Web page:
OAKLAND -- The man in the middle of the storm smiled, joked and arched his eyebrows at the thorniest questions Sunday.

No, Mark Jackson wasn't about to lose his cool.

Especially not now, not after two of his assistants have lost their jobs within the last few weeks, not with the NBA universe openly curious about Jackson's job security.

That's his great strength -- the Warriors' self-assured coach never melts under the spotlight, and his players take their cues from him.

It can also be one of his trouble spots -- Jackson is such a big personality that he skips over problems he wants to ignore and explains away issues that maybe need closer inspection.

Golden State Warriors head coach Mark Jackson gives instructions to his players against the Memphis Grizzlies in the second half of a NBA game at the
Golden State Warriors head coach Mark Jackson gives instructions to his players against the Memphis Grizzlies in the second half of a NBA game at the Oracle Arena in Oakland, Calif., on Friday, March 28, 2014. Warriors won 100-93. (Ray Chavez/Bay Area News Group) (RAY CHAVEZ)

But this is who Jackson is, it has worked well for the Warriors so far, and he's not changing now.

In fact, as the questions piled up Sunday, Jackson all but yawned.

"My job will be determined on winning," Jackson said before an easy victory over Utah. "I'm fine with that ...

"The talk about what these two (ex-assistants) have done, that has nothing to do with me."

Actually, the dispatching last month of Brian Scalabrine after a philosophical dispute with Jackson followed by the mysterious firing last week of Darren Erman for a team violation has something to do with the head coach.

Jackson is responsible for everybody in that locker room, and if there are problems and failures, he is at some point accountable.


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He also has been rightfully credited for re-establishing a sense of unity and defensive purpose on this team and for getting the Warriors into the second round of the playoffs last season.

But there has been grumbling about the team's occasional lack of urgency and Jackson's offensive system, which often bogs down in isolation sets with little movement.

Some of that grumbling has come from people in the Warriors front office, by the way.

At times, Jackson has reacted to the chatter indirectly by declaring that this franchise has a history of losing, is winning now and should act like it knows the difference.

On Sunday, when I asked how he'd describe his relationship with co-owner Joe Lacob, Jackson said there are no problems between them.

"You know it's interesting, I'm reading 'the dysfunction' or whatever the term is for my relationship with this front office," Jackson said. "That's brand-new to me. And I'd be the first tell you if it wasn't."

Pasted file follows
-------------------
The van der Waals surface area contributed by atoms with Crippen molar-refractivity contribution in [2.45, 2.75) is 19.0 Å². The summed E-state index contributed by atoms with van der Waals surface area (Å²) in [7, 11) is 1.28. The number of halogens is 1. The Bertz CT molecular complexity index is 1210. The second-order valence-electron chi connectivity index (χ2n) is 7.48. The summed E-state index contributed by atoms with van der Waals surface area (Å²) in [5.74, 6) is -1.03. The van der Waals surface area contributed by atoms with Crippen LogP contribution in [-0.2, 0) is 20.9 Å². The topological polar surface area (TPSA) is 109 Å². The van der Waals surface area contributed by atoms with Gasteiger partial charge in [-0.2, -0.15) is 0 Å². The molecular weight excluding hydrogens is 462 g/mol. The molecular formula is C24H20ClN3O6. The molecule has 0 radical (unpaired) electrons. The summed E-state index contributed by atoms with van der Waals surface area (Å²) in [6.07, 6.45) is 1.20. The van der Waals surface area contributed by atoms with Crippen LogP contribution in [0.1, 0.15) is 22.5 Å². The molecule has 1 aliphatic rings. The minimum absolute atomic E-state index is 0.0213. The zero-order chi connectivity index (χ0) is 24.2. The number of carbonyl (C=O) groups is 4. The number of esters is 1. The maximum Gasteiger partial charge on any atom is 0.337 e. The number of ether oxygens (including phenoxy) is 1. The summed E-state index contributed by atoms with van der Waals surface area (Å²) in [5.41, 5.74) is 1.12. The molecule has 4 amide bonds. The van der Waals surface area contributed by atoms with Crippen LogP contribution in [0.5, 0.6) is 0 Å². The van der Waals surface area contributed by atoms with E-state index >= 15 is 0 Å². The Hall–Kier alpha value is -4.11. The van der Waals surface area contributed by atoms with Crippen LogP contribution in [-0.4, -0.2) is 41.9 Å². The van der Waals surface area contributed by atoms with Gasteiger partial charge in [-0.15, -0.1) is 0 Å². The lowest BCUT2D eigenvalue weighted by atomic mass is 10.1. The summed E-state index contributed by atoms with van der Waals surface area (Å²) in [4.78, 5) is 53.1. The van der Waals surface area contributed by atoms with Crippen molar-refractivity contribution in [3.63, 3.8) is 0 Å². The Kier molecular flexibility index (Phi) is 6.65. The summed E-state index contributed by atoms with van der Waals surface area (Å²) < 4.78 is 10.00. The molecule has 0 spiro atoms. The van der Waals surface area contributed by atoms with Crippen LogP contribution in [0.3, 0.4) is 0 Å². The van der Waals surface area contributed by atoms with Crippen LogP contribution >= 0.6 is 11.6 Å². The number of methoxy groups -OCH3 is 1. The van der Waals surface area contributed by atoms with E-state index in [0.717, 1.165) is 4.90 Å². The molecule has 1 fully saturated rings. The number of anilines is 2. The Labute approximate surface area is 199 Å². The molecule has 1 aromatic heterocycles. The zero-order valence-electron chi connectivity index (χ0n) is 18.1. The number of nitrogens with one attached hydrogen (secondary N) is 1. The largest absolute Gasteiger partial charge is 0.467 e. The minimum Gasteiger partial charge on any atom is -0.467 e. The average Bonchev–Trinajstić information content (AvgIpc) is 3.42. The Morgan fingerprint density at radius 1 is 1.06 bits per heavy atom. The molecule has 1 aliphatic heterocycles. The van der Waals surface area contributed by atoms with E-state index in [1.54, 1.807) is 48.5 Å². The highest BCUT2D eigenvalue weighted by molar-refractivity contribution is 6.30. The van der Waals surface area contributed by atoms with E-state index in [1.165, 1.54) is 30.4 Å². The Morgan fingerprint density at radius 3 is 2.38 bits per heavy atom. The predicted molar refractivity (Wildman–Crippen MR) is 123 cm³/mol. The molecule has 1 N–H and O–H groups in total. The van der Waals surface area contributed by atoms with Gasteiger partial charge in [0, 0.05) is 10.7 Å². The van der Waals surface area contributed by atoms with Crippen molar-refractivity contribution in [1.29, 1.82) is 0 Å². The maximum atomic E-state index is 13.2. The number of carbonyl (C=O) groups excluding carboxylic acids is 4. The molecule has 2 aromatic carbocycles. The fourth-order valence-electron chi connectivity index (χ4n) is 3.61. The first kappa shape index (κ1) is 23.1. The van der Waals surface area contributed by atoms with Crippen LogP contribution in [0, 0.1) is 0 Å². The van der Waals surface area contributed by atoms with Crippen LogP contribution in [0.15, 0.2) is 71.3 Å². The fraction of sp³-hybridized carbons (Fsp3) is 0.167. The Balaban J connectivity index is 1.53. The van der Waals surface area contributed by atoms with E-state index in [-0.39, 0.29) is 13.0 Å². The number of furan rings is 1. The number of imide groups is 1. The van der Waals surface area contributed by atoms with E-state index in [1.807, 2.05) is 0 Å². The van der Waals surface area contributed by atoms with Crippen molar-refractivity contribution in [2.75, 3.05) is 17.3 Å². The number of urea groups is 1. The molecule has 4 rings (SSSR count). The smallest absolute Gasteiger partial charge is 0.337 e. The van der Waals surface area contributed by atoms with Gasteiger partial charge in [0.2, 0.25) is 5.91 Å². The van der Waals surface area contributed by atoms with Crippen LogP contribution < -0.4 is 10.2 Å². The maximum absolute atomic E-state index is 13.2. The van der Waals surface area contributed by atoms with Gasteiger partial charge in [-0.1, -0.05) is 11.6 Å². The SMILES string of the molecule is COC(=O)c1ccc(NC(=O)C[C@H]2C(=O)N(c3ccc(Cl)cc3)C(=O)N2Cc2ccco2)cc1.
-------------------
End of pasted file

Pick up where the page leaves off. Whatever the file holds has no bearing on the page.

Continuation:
Jackson then added that he and Lacob talked to each other for 15 minutes on the recent road trip.

Lacob told me in February that he was generally happy with Jackson's performance but that he was disappointed by some of the home losses.

I also believe that Lacob would view a first-round loss as a sign that the team isn't moving forward, which is death in the venture-capitalist universe.

"That's not my call," Jackson said when I asked him if a first-round loss this season should be considered a step backward.

Jackson then pointed to the depth of the Western Conference and said that there will be many good teams with good coaches who won't make it past the first round this year.

Meanwhile, team sources salute the locker-room attitude, but they point to some problems with Jackson's game management.

There is also some concern that Jackson and his staff haven't been able to halt Harrison Barnes' struggles this season.

But really, it will all be answered by the results in April and May, and everybody knows it.

By the way, Jackson said he feels no tension with Warriors management.

"There is no friction at all," Jackson said. "If it's friction, maybe it's friction when I leave the body and I'm departed and other stuff is being said ...

"I humbly submit to you, if you've got a problem with me as a person, then it's your problem. I'm low-maintenance ...

"I have no issues with anybody in this organization, and it's been that way from Day 1 ... And unnamed sources, I say come on out, please. Pretty please with sugar on top."

Whatever the coach's maintenance level, and Lacob's maintenance level, the honeymoon between the two is over, which is natural and the normal state of play between strong-willed coaches and stronger-willed executives.

How do coaches survive when things get a little bumpy? They win. They win big.

Even as Jackson shrugged and smiled Sunday, he didn't deny that winning is the answer and losing is the way this all ends.

Which is the truth and always is the truth.

Read Tim Kawakami's Talking Points blog at blogs.mercurynews.com/kawakami. Contact him at tkawakami@mercurynews.com.